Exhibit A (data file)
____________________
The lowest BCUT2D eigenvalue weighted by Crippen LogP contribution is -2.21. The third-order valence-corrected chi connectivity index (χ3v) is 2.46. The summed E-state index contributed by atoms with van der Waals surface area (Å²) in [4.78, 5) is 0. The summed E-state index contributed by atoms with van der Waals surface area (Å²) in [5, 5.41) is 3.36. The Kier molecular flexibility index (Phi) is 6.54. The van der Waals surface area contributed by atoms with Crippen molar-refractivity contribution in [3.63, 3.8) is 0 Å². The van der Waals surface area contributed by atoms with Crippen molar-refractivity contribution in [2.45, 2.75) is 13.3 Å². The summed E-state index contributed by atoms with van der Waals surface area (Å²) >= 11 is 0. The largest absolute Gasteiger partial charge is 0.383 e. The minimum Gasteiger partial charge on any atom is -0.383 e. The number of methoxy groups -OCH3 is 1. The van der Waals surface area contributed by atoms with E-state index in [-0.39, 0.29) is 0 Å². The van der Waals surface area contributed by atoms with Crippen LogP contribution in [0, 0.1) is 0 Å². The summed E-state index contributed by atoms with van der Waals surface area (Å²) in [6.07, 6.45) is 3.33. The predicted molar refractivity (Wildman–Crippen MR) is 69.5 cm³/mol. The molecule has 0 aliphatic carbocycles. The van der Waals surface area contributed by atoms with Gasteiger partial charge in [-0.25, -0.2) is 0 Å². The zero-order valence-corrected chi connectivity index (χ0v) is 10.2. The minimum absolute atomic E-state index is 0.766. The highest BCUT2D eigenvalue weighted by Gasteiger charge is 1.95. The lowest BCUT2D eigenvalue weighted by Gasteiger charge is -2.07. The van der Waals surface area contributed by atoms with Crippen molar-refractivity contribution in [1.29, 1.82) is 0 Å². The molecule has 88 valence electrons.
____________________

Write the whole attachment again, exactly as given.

The lowest BCUT2D eigenvalue weighted by Crippen LogP contribution is -2.21. The third-order valence-corrected chi connectivity index (χ3v) is 2.46. The summed E-state index contributed by atoms with van der Waals surface area (Å²) in [4.78, 5) is 0. The summed E-state index contributed by atoms with van der Waals surface area (Å²) in [5, 5.41) is 3.36. The Kier molecular flexibility index (Phi) is 6.54. The van der Waals surface area contributed by atoms with Crippen molar-refractivity contribution in [3.63, 3.8) is 0 Å². The van der Waals surface area contributed by atoms with Crippen molar-refractivity contribution in [2.45, 2.75) is 13.3 Å². The summed E-state index contributed by atoms with van der Waals surface area (Å²) >= 11 is 0. The largest absolute Gasteiger partial charge is 0.383 e. The minimum Gasteiger partial charge on any atom is -0.383 e. The number of methoxy groups -OCH3 is 1. The van der Waals surface area contributed by atoms with E-state index in [-0.39, 0.29) is 0 Å². The van der Waals surface area contributed by atoms with Crippen LogP contribution in [0, 0.1) is 0 Å². The summed E-state index contributed by atoms with van der Waals surface area (Å²) in [6.07, 6.45) is 3.33. The predicted molar refractivity (Wildman–Crippen MR) is 69.5 cm³/mol. The molecule has 0 aliphatic carbocycles. The van der Waals surface area contributed by atoms with Gasteiger partial charge in [-0.25, -0.2) is 0 Å². The zero-order valence-corrected chi connectivity index (χ0v) is 10.2. The minimum absolute atomic E-state index is 0.766. The highest BCUT2D eigenvalue weighted by Gasteiger charge is 1.95. The lowest BCUT2D eigenvalue weighted by Gasteiger charge is -2.07. The van der Waals surface area contributed by atoms with Crippen molar-refractivity contribution in [1.29, 1.82) is 0 Å². The molecule has 88 valence electrons.